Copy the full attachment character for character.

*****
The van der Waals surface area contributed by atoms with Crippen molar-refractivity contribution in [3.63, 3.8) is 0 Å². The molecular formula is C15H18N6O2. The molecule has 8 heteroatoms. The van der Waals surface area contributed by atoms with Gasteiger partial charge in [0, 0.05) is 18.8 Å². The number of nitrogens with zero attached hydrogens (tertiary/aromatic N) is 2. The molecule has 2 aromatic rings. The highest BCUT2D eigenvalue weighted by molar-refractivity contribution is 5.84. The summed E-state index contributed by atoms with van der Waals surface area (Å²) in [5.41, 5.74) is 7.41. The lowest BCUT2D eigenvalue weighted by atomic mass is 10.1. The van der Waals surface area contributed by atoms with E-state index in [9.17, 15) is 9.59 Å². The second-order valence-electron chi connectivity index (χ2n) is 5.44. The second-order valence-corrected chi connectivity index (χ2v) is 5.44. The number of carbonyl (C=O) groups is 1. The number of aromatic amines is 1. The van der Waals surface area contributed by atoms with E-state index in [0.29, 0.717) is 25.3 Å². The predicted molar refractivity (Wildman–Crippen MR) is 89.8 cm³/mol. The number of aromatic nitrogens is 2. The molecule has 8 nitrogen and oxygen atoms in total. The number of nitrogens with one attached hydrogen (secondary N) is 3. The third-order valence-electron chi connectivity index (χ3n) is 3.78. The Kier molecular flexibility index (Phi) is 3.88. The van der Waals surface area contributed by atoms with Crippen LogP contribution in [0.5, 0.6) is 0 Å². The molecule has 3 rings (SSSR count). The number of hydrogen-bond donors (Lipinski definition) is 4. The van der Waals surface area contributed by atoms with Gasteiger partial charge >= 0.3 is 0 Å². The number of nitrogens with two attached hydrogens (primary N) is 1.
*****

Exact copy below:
The van der Waals surface area contributed by atoms with Crippen molar-refractivity contribution in [3.63, 3.8) is 0 Å². The molecular formula is C15H18N6O2. The molecule has 8 heteroatoms. The van der Waals surface area contributed by atoms with Gasteiger partial charge in [0, 0.05) is 18.8 Å². The number of nitrogens with zero attached hydrogens (tertiary/aromatic N) is 2. The molecule has 2 aromatic rings. The highest BCUT2D eigenvalue weighted by molar-refractivity contribution is 5.84. The summed E-state index contributed by atoms with van der Waals surface area (Å²) in [5.41, 5.74) is 7.41. The lowest BCUT2D eigenvalue weighted by atomic mass is 10.1. The van der Waals surface area contributed by atoms with E-state index in [9.17, 15) is 9.59 Å². The second-order valence-electron chi connectivity index (χ2n) is 5.44. The second-order valence-corrected chi connectivity index (χ2v) is 5.44. The number of carbonyl (C=O) groups is 1. The number of aromatic amines is 1. The van der Waals surface area contributed by atoms with E-state index in [0.29, 0.717) is 25.3 Å². The predicted molar refractivity (Wildman–Crippen MR) is 89.8 cm³/mol. The number of aromatic nitrogens is 2. The molecule has 8 nitrogen and oxygen atoms in total. The number of nitrogens with one attached hydrogen (secondary N) is 3. The third-order valence-electron chi connectivity index (χ3n) is 3.78. The Kier molecular flexibility index (Phi) is 3.88. The van der Waals surface area contributed by atoms with Crippen LogP contribution in [0.5, 0.6) is 0 Å². The molecule has 3 rings (SSSR count). The number of hydrogen-bond donors (Lipinski definition) is 4. The van der Waals surface area contributed by atoms with Gasteiger partial charge >= 0.3 is 0 Å². The number of nitrogens with two attached hydrogens (primary N) is 1.